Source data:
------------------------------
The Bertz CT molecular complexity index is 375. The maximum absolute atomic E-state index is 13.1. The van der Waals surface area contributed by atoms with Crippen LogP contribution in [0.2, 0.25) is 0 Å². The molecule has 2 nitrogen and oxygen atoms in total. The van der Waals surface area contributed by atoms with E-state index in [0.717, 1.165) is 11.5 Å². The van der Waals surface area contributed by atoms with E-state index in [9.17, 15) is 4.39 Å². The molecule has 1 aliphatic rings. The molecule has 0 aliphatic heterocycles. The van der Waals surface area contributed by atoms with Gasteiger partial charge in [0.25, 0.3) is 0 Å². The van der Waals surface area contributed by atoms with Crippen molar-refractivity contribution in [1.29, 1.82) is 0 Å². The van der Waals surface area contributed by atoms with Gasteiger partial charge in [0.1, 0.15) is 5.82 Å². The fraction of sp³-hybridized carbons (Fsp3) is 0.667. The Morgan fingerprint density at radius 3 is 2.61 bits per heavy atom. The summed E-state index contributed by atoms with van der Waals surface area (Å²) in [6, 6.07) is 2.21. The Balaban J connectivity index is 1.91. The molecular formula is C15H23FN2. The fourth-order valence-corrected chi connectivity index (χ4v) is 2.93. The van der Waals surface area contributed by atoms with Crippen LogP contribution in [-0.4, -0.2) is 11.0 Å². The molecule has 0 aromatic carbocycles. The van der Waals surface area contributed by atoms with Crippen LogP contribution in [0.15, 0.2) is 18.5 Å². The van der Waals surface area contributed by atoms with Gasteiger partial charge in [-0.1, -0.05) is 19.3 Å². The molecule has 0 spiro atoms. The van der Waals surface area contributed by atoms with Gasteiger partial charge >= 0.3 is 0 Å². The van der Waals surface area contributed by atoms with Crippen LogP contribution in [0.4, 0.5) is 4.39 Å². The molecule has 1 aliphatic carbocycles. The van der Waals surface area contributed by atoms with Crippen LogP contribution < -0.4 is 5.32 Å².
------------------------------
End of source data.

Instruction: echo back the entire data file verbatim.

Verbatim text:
The Bertz CT molecular complexity index is 375. The maximum absolute atomic E-state index is 13.1. The van der Waals surface area contributed by atoms with Crippen LogP contribution in [0.2, 0.25) is 0 Å². The molecule has 2 nitrogen and oxygen atoms in total. The van der Waals surface area contributed by atoms with E-state index in [0.717, 1.165) is 11.5 Å². The van der Waals surface area contributed by atoms with E-state index in [9.17, 15) is 4.39 Å². The molecule has 1 aliphatic rings. The molecule has 0 aliphatic heterocycles. The van der Waals surface area contributed by atoms with Gasteiger partial charge in [0.25, 0.3) is 0 Å². The van der Waals surface area contributed by atoms with Crippen molar-refractivity contribution in [1.29, 1.82) is 0 Å². The van der Waals surface area contributed by atoms with Gasteiger partial charge in [0.1, 0.15) is 5.82 Å². The fraction of sp³-hybridized carbons (Fsp3) is 0.667. The Morgan fingerprint density at radius 3 is 2.61 bits per heavy atom. The summed E-state index contributed by atoms with van der Waals surface area (Å²) in [6, 6.07) is 2.21. The Balaban J connectivity index is 1.91. The molecular formula is C15H23FN2. The fourth-order valence-corrected chi connectivity index (χ4v) is 2.93. The van der Waals surface area contributed by atoms with Crippen LogP contribution in [-0.4, -0.2) is 11.0 Å². The molecule has 0 aromatic carbocycles. The van der Waals surface area contributed by atoms with Crippen LogP contribution in [0.15, 0.2) is 18.5 Å². The van der Waals surface area contributed by atoms with Gasteiger partial charge in [-0.1, -0.05) is 19.3 Å². The molecule has 0 spiro atoms. The van der Waals surface area contributed by atoms with Gasteiger partial charge >= 0.3 is 0 Å². The van der Waals surface area contributed by atoms with Crippen LogP contribution in [0.4, 0.5) is 4.39 Å². The molecule has 1 aliphatic carbocycles. The van der Waals surface area contributed by atoms with Crippen LogP contribution < -0.4 is 5.32 Å².